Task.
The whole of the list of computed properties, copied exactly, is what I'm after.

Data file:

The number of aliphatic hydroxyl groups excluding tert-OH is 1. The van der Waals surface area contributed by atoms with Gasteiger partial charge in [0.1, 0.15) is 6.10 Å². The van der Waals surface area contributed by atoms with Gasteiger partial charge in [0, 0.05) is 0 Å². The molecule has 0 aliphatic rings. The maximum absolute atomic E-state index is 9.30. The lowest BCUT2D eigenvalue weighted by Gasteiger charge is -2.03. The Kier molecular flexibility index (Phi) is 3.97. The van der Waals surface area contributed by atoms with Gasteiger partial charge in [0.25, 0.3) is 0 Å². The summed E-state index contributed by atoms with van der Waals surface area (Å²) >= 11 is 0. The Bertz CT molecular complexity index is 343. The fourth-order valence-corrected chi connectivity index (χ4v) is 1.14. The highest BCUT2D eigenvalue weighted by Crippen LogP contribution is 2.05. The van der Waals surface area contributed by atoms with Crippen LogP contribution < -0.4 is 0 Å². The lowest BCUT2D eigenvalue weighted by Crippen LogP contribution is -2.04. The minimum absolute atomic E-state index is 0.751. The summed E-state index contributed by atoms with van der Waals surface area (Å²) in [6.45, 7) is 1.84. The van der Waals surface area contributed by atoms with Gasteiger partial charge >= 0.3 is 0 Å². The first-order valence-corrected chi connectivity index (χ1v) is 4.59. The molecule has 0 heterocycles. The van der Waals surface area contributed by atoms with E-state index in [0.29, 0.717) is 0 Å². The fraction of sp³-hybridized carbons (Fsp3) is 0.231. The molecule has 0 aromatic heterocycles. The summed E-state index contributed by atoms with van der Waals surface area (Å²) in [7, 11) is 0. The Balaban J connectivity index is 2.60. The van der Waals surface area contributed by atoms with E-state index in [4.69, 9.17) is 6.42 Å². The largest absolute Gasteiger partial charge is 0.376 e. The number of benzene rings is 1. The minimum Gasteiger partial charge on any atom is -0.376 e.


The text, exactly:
The number of aliphatic hydroxyl groups excluding tert-OH is 1. The van der Waals surface area contributed by atoms with Gasteiger partial charge in [0.1, 0.15) is 6.10 Å². The van der Waals surface area contributed by atoms with Gasteiger partial charge in [0, 0.05) is 0 Å². The molecule has 0 aliphatic rings. The maximum absolute atomic E-state index is 9.30. The lowest BCUT2D eigenvalue weighted by Gasteiger charge is -2.03. The Kier molecular flexibility index (Phi) is 3.97. The van der Waals surface area contributed by atoms with Gasteiger partial charge in [0.25, 0.3) is 0 Å². The summed E-state index contributed by atoms with van der Waals surface area (Å²) >= 11 is 0. The Bertz CT molecular complexity index is 343. The fourth-order valence-corrected chi connectivity index (χ4v) is 1.14. The highest BCUT2D eigenvalue weighted by Crippen LogP contribution is 2.05. The van der Waals surface area contributed by atoms with Crippen LogP contribution < -0.4 is 0 Å². The lowest BCUT2D eigenvalue weighted by Crippen LogP contribution is -2.04. The minimum absolute atomic E-state index is 0.751. The summed E-state index contributed by atoms with van der Waals surface area (Å²) in [6.45, 7) is 1.84. The van der Waals surface area contributed by atoms with Gasteiger partial charge >= 0.3 is 0 Å². The first-order valence-corrected chi connectivity index (χ1v) is 4.59. The molecule has 0 heterocycles. The van der Waals surface area contributed by atoms with E-state index in [0.29, 0.717) is 0 Å². The fraction of sp³-hybridized carbons (Fsp3) is 0.231. The molecule has 0 aromatic heterocycles. The summed E-state index contributed by atoms with van der Waals surface area (Å²) in [7, 11) is 0. The Balaban J connectivity index is 2.60. The van der Waals surface area contributed by atoms with E-state index in [4.69, 9.17) is 6.42 Å². The largest absolute Gasteiger partial charge is 0.376 e. The number of benzene rings is 1. The minimum Gasteiger partial charge on any atom is -0.376 e.